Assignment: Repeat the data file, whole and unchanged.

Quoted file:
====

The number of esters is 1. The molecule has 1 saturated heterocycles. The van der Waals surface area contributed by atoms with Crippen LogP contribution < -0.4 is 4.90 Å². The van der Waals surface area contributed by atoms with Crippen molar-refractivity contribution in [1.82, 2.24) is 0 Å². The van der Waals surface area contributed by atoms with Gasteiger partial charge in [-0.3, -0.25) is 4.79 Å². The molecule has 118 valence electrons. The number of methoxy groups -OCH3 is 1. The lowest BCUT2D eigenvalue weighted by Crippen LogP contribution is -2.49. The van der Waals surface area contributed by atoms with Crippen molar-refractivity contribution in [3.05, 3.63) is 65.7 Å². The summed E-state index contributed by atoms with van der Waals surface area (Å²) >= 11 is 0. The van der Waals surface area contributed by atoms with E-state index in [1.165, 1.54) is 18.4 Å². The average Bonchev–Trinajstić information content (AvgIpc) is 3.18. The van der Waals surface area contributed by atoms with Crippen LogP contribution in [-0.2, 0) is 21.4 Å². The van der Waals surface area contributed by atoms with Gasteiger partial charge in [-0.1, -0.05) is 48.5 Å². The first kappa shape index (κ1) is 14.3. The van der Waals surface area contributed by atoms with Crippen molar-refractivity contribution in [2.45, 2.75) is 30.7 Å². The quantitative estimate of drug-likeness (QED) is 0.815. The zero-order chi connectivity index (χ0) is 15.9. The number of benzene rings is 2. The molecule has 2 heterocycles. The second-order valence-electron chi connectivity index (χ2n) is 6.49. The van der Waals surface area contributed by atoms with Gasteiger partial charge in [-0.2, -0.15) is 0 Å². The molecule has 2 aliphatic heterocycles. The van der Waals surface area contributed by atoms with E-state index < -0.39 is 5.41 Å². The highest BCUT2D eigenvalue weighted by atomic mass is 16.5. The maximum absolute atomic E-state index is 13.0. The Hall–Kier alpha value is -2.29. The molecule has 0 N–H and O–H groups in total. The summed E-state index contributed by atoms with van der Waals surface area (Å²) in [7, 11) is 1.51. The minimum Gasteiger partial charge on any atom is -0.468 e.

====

The number of esters is 1. The molecule has 1 saturated heterocycles. The van der Waals surface area contributed by atoms with Crippen LogP contribution < -0.4 is 4.90 Å². The van der Waals surface area contributed by atoms with Crippen molar-refractivity contribution in [1.82, 2.24) is 0 Å². The van der Waals surface area contributed by atoms with Gasteiger partial charge in [-0.3, -0.25) is 4.79 Å². The molecule has 118 valence electrons. The number of methoxy groups -OCH3 is 1. The lowest BCUT2D eigenvalue weighted by Crippen LogP contribution is -2.49. The van der Waals surface area contributed by atoms with Crippen molar-refractivity contribution in [3.05, 3.63) is 65.7 Å². The summed E-state index contributed by atoms with van der Waals surface area (Å²) >= 11 is 0. The van der Waals surface area contributed by atoms with E-state index in [1.165, 1.54) is 18.4 Å². The average Bonchev–Trinajstić information content (AvgIpc) is 3.18. The van der Waals surface area contributed by atoms with Crippen LogP contribution in [-0.2, 0) is 21.4 Å². The van der Waals surface area contributed by atoms with Gasteiger partial charge in [-0.1, -0.05) is 48.5 Å². The first kappa shape index (κ1) is 14.3. The van der Waals surface area contributed by atoms with Crippen molar-refractivity contribution in [2.45, 2.75) is 30.7 Å². The quantitative estimate of drug-likeness (QED) is 0.815. The zero-order chi connectivity index (χ0) is 15.9. The number of benzene rings is 2. The molecule has 2 heterocycles. The second-order valence-electron chi connectivity index (χ2n) is 6.49. The van der Waals surface area contributed by atoms with Gasteiger partial charge in [-0.2, -0.15) is 0 Å². The molecule has 2 aliphatic heterocycles. The van der Waals surface area contributed by atoms with E-state index < -0.39 is 5.41 Å². The highest BCUT2D eigenvalue weighted by atomic mass is 16.5. The maximum absolute atomic E-state index is 13.0. The Hall–Kier alpha value is -2.29. The molecule has 0 N–H and O–H groups in total. The summed E-state index contributed by atoms with van der Waals surface area (Å²) in [7, 11) is 1.51. The minimum Gasteiger partial charge on any atom is -0.468 e.